actual work and events will, as usual, b
disposed of at Dad Weaver's off ko.
let Shore Panama Canal.
A complete working model of th
Panama canal ha been arranged for
exhibit on the carnival ground. It haa
been built by Captain La Dare, for years
In th canal service on th gone. It I
upward of !ghtyfiv feet long, built
to cale end operated by electrical end
water power. It la eonaklered one of the
greatest eduoatlonal fsaturea aver pre
sented to the public and demonstrate
the various details of the working of
the canal In a most Interesting and lucid
manner. Lieutenant Parson haa been en
gaged to lecture upon this exhibit
The Wortharn ahowt will arrive Tues
day about noon, coming from the Illinois
State fair at Springfisid. to supply th
ntertalnment features. Thsy will Imme
diately set up on the ground and all b
In reedlnot for the opening night There
will be no Wis than twenty-one ettrao-
The Dme. Kid Says
have corn t If
hi a dad had
Bhoda for him
when he was
Is very Important In selling
Boys' shops. Most foot trou
bles are caused by poorly
fitting; shoes In childhood.
That U why we have only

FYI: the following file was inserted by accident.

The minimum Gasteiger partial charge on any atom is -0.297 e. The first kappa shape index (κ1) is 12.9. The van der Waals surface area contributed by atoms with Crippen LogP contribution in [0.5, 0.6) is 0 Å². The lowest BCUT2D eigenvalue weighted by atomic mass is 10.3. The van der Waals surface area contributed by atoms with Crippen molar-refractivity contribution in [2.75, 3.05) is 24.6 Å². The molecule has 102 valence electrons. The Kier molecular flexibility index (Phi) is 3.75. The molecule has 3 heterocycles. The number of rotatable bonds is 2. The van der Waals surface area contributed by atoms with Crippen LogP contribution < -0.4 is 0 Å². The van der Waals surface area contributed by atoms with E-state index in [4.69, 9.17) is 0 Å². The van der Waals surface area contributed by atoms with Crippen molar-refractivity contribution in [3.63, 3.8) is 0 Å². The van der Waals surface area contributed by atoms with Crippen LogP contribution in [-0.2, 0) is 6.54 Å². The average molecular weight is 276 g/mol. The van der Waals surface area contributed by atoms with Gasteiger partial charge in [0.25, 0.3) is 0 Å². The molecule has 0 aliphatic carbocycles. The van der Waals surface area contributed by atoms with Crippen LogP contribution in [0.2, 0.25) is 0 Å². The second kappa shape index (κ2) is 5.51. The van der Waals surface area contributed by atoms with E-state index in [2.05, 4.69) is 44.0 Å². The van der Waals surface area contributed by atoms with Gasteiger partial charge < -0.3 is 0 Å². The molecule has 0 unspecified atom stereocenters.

tha best trained shoe fitters
la our Children's Department.
will outwear two pairs of
ordinary boys' ahoea. be
cause they are better made
of better material. Button
and Blucher. Boys' 1 to 14,
tt.bO. Little dents' t to
13. ti ts.
Parcel Poet Pai4
Tke THOMPSON-BELDEN STOIE
TVo good, service,
nblo styles of Witsto
BAsUet, inmlo of un
fiber, Saturday, 25c.
Art DepLThlrd Floor,
Soap and Talcum
Lett on Saturday
TALCUM, in the reg
nlnr 23o size, goes
Saturday at the spe
cial prire of 35c
COLGATE'S TOILET SOAPS
In assorted odors, I Co a boi.
HOWARD AND SIXTEENTH STREETS
Saturday An Important Day
In the Suit Section
Real Hand Tailored Suits
at $25 Will Be Featured
Not a few styles of doubtful goodness. No; there
are more than fifteen distinctly different number
to chooso from, in both plain tailored and trimmed
Models in broadcloth, gabardine, serge. And wool popllng In blaek,
blue, grey, brown and green.
Saturday - $25
No Extra Charge for Alterations
Other Suit Models - $29.50, $35. $45
And We Haven't Forgotten the
Their Fall Fashions Are Here, Too
From the tiniest baby up to tne
big boys and girls, our infants' and
children's wear sections are ready.
Keady with styles that please tie
mothers as well as the little people,
for mothers certainly appreciato
style and quality, particularly if the
prices are low.
CHTLDttiSN'S NEW FALL
COATS In the largest variety of
styles and prices we have ever
shown; sixes 2 to 14 years.
CHILDREN'S . GRAY. CHINCHILLA
COATS, an extra value, self-trimmed or
black velet, with hut to a trimmings, 1 to
14 years, t to $11.9$.